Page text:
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In 84.48% booths, team members are same as per micro plan; at the remaining booths, there is replacement of team member [Figure 2].
Figure 2: Team member placement as per micro plan

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Regarding source of information of IPPI, 38.16% parents got information from health workers followed by poster (18.66%), miking (18.11%), relative (9.75%), banner (6.41%), TV (2.79%), and newspaper (1.67%) [Figure 3]. From this, we can say that health care worker was mainly responsible for immunization of children (χ2 = 464.7, df = 9, P < 0.001, test of goodness of fit). Similar observation made by Nandan et al. in their study.[6]
Figure 3: Parent's source of information of intensified pulse polio immunization

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At transit site, out of total child passed through site, 84% of children were checked by team members for immunization (finger marking) and 16% children were missed [Figure 4]. Out of missed children, 13% were unimmunized which was later on immunized by monitors. Agrawal AK et al and Biswas AB et al has shown mentioned similar Observation.[7],[8]
Figure 4: Work of teams at transit site

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Regarding placement of teams at transit sites, teams were adequate at 80.77% sites, shifting timing appropriate at 88.46%, deployed member present at site in only 76.92% booths, and supervisor cross-checking the work of teams at only 50% booths [Figure 5].
Figure 5: Placement of teams at transit sites

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  Conclusion Top


Special attention is required toward immunization of migratory populations including slums with migration, nomads, sugar cane cutters, brick kiln workers, and construction site workers and also on transit sites including bus stand, railway stations, mela sites, and weekly bazaars. The role of local media and mass communication programs should be worked out and organized in a more systemic manner. Use of mass media must be done to motivate people for immunization. Supervisor work needs to improve. Community participation should be view as one of the key components for the success of the program. More voluntary agencies, persons, local leaders, and nongovernmental organizations should be motivated to come forward and work for this noble cause. More efforts needed to generate awareness among the general population regarding pulse polio to achieve 100% coverage. More stress needs to be placed on using mass media as an effective tool for behavioral change. It has been observed that there is always a shortage of trained volunteers for carrying out IPPI activities. The motivation level among the volunteers and health workers is at its lowest ebb. The reasons could be the increasing workload on health workers or inadequacy of honorarium. House-to-house activity following booth activity appears to be counterproductive, with attendance at the booth showing a decline. Some parents find it more convenient to vaccinate a child at home rather than to take them to the booth.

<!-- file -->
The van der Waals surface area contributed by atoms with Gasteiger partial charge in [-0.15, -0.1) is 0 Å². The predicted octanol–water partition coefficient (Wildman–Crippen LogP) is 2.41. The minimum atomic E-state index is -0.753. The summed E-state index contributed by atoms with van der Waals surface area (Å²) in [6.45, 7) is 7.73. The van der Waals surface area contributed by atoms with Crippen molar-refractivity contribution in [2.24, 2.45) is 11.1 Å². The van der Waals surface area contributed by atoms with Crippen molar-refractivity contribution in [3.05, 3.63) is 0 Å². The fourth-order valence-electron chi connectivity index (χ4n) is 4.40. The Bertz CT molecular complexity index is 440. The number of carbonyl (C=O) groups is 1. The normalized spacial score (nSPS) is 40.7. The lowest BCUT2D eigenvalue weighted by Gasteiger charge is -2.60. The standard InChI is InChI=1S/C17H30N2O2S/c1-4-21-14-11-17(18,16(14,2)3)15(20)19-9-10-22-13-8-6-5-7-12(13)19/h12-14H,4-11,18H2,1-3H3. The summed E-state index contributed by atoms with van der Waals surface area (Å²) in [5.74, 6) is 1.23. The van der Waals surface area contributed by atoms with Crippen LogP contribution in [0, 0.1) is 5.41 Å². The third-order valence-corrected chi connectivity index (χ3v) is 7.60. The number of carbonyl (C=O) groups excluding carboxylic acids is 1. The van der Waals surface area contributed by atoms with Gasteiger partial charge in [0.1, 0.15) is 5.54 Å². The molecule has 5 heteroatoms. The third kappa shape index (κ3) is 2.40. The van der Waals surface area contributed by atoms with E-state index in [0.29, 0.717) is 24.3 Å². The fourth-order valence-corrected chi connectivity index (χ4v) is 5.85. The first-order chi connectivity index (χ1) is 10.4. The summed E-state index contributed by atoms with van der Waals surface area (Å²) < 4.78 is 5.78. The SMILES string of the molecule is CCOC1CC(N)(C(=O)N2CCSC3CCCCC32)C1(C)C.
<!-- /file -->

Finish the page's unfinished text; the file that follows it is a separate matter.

Financial support and sponsorship

Nil.

Conflicts of interest

There are no conflicts of interest.



 
  References Top

1.
National Polio Surveillance Project India and Government of India. Pulse Polio Immunization Programme Operational Guidelines; 2004.  Back to cited text no. 1
    
2.
Chaudhary A, Sharma S, Girdhar S. Polio eradication Time for introspection, letter to the editor. Indian J Community Med 2007;32:151-2.  Back to cited text no. 2
  [Full text]  
3.
Rajoura OP, Bhasin SK, Chhabra P, Aggarwal OP. Pulse polio immunization in National Capital of Delhi: A process evaluation. Indian J Community Med 2002;27:181-4.  Back to cited text no. 3
  [Full text]  
4.
Puri A, Mishra M. Awareness of oral polio vaccine vial monitor: Among the polio booth staff. Indian J Community Med 2004;29:178.  Back to cited text no. 4
    
5.
Bandyopadhyay S, Banerjee K, Datta KK, Atwood SJ, Langmire CM, Andrus JK, et al. Evaluation of mass pulse immunization with oral polio vaccine in Delhi: Is pre-registration of children necessary? Indian J Pediatr 1996;63:133-7.  Back to cited text no. 5
    
6.
Nandan D, Mishra SK, Gupta GK, Gupta S, Maheshwari BB. Pulse polio immunization coverage evaluation in rural area of Agra district. Indian J Community Med 1996;21:34-6.  Back to cited text no. 6
  [Full text]  
7.
Aggarwal AK, Lakshmi PV, Grover A. Evaluation of house-to-house strategy for intensive pulse polio immunization in rural area of Haryana. Indian J Community Med 2006;31:33-4.  Back to cited text no. 7
  [Full text]  
8.
Biswas AB, Nandy S, Mishra R, Mondal PK, Mitra K, Mitra J. Involvement of junior doctors and students in IPPI some experiences. Indian J Community Med 2004;29:99-100.  Back to cited text no. 8
  [Full text]  


    Figures

  [Figure 1], [Figure 2], [Figure 3], [Figure 4], [Figure 5]
 
 
    Tables

  [Table 1], [Table 2], [Table 3]